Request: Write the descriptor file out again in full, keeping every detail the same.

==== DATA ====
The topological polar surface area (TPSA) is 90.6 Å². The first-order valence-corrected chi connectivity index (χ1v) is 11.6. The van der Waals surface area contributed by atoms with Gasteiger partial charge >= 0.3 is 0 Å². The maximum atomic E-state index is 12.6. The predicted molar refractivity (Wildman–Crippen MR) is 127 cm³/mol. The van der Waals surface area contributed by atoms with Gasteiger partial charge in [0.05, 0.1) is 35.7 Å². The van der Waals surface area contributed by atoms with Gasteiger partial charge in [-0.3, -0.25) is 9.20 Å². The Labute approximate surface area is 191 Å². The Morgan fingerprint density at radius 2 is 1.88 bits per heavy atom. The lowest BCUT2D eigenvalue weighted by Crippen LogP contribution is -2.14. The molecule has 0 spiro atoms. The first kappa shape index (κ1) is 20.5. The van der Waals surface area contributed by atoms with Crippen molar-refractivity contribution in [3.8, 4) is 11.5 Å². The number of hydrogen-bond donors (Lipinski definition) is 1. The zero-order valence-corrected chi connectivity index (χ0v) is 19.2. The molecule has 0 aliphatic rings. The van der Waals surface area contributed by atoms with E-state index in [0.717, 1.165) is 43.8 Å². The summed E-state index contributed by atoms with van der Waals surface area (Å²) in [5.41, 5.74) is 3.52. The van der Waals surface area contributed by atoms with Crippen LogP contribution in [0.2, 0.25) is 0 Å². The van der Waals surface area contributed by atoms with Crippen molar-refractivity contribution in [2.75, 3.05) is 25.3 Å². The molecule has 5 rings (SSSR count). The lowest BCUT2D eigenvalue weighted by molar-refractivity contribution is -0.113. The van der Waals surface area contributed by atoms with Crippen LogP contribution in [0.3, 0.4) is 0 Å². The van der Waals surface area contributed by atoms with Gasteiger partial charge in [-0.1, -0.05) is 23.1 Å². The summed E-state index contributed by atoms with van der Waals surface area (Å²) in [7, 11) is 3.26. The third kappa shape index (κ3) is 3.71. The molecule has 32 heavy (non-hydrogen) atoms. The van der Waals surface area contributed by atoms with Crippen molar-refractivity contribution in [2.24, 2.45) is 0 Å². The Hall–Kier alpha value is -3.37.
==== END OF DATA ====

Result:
The topological polar surface area (TPSA) is 90.6 Å². The first-order valence-corrected chi connectivity index (χ1v) is 11.6. The van der Waals surface area contributed by atoms with Gasteiger partial charge >= 0.3 is 0 Å². The maximum atomic E-state index is 12.6. The predicted molar refractivity (Wildman–Crippen MR) is 127 cm³/mol. The van der Waals surface area contributed by atoms with Gasteiger partial charge in [0.05, 0.1) is 35.7 Å². The van der Waals surface area contributed by atoms with Gasteiger partial charge in [-0.3, -0.25) is 9.20 Å². The Labute approximate surface area is 191 Å². The Morgan fingerprint density at radius 2 is 1.88 bits per heavy atom. The lowest BCUT2D eigenvalue weighted by Crippen LogP contribution is -2.14. The molecule has 0 spiro atoms. The first kappa shape index (κ1) is 20.5. The van der Waals surface area contributed by atoms with Crippen molar-refractivity contribution in [3.8, 4) is 11.5 Å². The number of hydrogen-bond donors (Lipinski definition) is 1. The zero-order valence-corrected chi connectivity index (χ0v) is 19.2. The molecule has 0 aliphatic rings. The van der Waals surface area contributed by atoms with E-state index in [0.717, 1.165) is 43.8 Å². The summed E-state index contributed by atoms with van der Waals surface area (Å²) in [5.41, 5.74) is 3.52. The van der Waals surface area contributed by atoms with Crippen LogP contribution in [0.2, 0.25) is 0 Å². The van der Waals surface area contributed by atoms with Crippen molar-refractivity contribution in [2.75, 3.05) is 25.3 Å². The molecule has 5 rings (SSSR count). The lowest BCUT2D eigenvalue weighted by molar-refractivity contribution is -0.113. The van der Waals surface area contributed by atoms with Crippen LogP contribution in [0.3, 0.4) is 0 Å². The van der Waals surface area contributed by atoms with Gasteiger partial charge in [-0.1, -0.05) is 23.1 Å². The summed E-state index contributed by atoms with van der Waals surface area (Å²) in [7, 11) is 3.26. The third kappa shape index (κ3) is 3.71. The molecule has 32 heavy (non-hydrogen) atoms. The van der Waals surface area contributed by atoms with Crippen molar-refractivity contribution in [2.24, 2.45) is 0 Å². The Hall–Kier alpha value is -3.37.